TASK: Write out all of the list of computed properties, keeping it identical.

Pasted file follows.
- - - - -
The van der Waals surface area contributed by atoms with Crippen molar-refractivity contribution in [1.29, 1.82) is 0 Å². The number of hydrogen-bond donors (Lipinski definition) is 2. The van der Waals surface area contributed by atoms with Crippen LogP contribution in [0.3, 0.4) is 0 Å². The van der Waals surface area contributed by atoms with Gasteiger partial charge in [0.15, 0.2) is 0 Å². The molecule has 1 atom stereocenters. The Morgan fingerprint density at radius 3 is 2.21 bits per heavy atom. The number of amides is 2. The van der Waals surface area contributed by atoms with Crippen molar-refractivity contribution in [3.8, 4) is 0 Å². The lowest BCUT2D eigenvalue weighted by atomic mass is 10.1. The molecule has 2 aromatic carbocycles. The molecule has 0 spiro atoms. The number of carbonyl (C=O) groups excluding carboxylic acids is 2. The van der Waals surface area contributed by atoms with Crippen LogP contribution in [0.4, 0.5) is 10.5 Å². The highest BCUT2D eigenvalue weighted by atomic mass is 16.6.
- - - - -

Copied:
The van der Waals surface area contributed by atoms with Crippen molar-refractivity contribution in [1.29, 1.82) is 0 Å². The number of hydrogen-bond donors (Lipinski definition) is 2. The van der Waals surface area contributed by atoms with Crippen LogP contribution in [0.3, 0.4) is 0 Å². The van der Waals surface area contributed by atoms with Gasteiger partial charge in [0.15, 0.2) is 0 Å². The molecule has 1 atom stereocenters. The Morgan fingerprint density at radius 3 is 2.21 bits per heavy atom. The number of amides is 2. The van der Waals surface area contributed by atoms with Crippen molar-refractivity contribution in [3.8, 4) is 0 Å². The lowest BCUT2D eigenvalue weighted by atomic mass is 10.1. The molecule has 2 aromatic carbocycles. The molecule has 0 spiro atoms. The number of carbonyl (C=O) groups excluding carboxylic acids is 2. The van der Waals surface area contributed by atoms with Crippen LogP contribution in [0.4, 0.5) is 10.5 Å². The highest BCUT2D eigenvalue weighted by atomic mass is 16.6.